Community Post

Pot vs. Kids and Parks

Supporters of i-502, the marijuana legalization initiative on this November’s ballot, are beginning to believe that the measure may actually pass. New Approach Washington has marshaled a well funded and professional campaign in support of the initiative and the measure is polling well across the state.

The political landscape in Seattle looks particularly favorable as legalization is supported by the Mayor and eight of nine city council members.  But in the Central District, the physical landscape may not be so accommodating. Specifically, i-502 requires that marijuana only be available in stores that sell no other products and are located at least 1,000 feet from schools, playgrounds, and parks. This stipulation sounds reasonable, particularly in light of recent threats by the Federal Drug Enforcement Agency to shut down medical marijuana dispensaries within 1000 feet of Seattle schools and parks. But how much space does that really leave in the CD? Our neighborhood is fortunate to be served by a great number of parks and schools. In fact, it’s pretty hard to find property that falls outside of the 1000 foot radius stipulated in i-502. If daycare organizations are figured into the equation, there’s even less real-estate. 

One commercial corner does appear to make the cut though-  23rd and Union. So as CD’ers envision the types of businesses we hope to see re-populate that corner, don’t forget to save a little space for the pot shop. 

11 thoughts on “Pot vs. Kids and Parks

  1. My kid tells me that a medical marijuana card is easier to get than booze in high school. Enough already. MJ should be treated like a medicine, with benefits and drawbacks. It is not a damage-free drug. It did wonders for my mother’s back pain, but destroyed my ex-boyfriend’s lungs before he was 30. Treat it like a medicine and have it prescribed by doctors, not my former drug addict friend turned MJ dispensory owner. Blah.

  2. i502 legalizes pot for people 21 and older. Yes, that means people can harm their lungs with it, or waste away their lives with it, just like with cigarettes or beer. But let’s face it – that’s happening already, and was happening well before medical mj. The main benefit of this inititive is that it will shift profits from organized crime to the government. That’s billions less for criminals, billions more for schools, police, and even drug treatment facilities.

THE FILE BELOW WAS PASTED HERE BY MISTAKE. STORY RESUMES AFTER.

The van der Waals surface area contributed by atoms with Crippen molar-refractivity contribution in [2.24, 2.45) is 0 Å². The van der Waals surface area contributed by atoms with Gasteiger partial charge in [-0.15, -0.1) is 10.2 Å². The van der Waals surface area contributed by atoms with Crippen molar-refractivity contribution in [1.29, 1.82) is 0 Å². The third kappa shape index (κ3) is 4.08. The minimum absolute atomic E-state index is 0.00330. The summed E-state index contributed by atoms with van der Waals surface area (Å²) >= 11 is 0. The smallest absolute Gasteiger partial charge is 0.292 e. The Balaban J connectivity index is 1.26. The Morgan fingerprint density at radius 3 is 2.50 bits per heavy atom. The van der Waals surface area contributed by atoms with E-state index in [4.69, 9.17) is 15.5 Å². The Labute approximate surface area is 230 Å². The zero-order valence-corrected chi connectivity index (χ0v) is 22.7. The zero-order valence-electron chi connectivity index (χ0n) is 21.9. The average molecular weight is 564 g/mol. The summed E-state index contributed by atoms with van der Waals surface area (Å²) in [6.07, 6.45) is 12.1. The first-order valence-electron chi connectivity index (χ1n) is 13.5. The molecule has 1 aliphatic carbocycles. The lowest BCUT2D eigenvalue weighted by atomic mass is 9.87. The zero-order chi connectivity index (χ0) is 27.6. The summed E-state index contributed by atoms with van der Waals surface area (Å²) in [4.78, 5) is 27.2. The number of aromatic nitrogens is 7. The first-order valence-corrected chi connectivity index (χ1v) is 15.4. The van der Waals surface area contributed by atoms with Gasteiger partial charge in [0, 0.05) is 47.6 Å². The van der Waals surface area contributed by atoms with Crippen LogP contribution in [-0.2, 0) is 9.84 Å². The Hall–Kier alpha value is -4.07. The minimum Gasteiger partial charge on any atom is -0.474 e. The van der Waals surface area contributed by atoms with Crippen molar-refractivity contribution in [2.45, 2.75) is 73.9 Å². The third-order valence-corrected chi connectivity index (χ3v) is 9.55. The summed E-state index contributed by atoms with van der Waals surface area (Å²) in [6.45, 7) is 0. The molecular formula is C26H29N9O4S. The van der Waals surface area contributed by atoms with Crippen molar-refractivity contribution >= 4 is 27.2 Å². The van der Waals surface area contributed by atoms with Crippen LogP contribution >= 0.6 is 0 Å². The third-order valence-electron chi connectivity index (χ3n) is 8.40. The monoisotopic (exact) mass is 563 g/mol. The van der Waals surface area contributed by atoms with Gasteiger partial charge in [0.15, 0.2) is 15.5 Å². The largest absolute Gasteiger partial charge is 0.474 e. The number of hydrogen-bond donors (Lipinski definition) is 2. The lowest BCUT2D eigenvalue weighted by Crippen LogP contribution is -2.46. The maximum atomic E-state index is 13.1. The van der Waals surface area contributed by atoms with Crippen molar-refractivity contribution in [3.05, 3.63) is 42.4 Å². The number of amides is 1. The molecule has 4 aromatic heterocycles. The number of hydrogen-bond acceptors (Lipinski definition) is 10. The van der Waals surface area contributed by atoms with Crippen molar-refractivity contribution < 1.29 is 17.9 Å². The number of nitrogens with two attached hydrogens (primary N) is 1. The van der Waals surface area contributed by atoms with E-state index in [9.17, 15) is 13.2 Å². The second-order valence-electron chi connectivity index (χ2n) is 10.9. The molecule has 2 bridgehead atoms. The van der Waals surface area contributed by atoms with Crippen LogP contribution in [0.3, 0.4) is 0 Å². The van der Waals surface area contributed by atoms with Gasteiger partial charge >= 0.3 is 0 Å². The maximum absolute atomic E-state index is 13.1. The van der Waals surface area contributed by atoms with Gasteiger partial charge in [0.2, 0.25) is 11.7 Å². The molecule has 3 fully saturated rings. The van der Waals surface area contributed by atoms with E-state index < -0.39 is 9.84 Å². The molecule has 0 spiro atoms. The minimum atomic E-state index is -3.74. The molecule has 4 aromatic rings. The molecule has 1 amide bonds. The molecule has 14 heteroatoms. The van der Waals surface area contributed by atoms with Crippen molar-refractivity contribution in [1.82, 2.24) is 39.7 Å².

3. Let’s face it, the main reason it hasn’t been legalized already, is that the cops and prison systems around the country rely on the war on drugs to keep justifying their high expenditures. The opposition really just want to keep their jobs. Nevermind big pharma and many of the overpriced drugs they produce becoming irrelevant when mj is legal.

  4. Agree with Mike about the ‘war’ on drugs affect, but the real $$$ that fight this everywhere that it is proposed is – Organized Crime.

  5. Very few people in WA are in jail or prison for much to do with MJ. Perhaps it’s different in other states, but here, are jails and prisons are not full of MJ offenders.

  6. Does it make sense to anyone that we make substance A, which is highly addictive, causes belligerent intoxication, angry confrontations, reduced inhibitions, and kills thousands every year, available at every grocery store in the country while making substance B, which isn’t addictive, causes relaxation, slight euphoria, and hunger, but has myriad medical and industrial uses, and cannot kill you, completely forbidden? Welcome to the greatest country on earth right? Prohibition is nothing more than WELFARE FOR COPS!

  7. @ap How so?
    @uppity That’s a weak argument. That’s like saying that niccotine doesn’t cause cancer, it’s the way people choose to ingest. Sure, it’s true, but that doesn’t change the fact that most niccotine is ingested via smoking.

    Unless you’re proposing we only legalize pot brownies, this argument is a distraction. Many will smoke it, and some will die. The real issue in my mind is that this happens anyway, and we’re just boosting the criminal economy by outlawing it.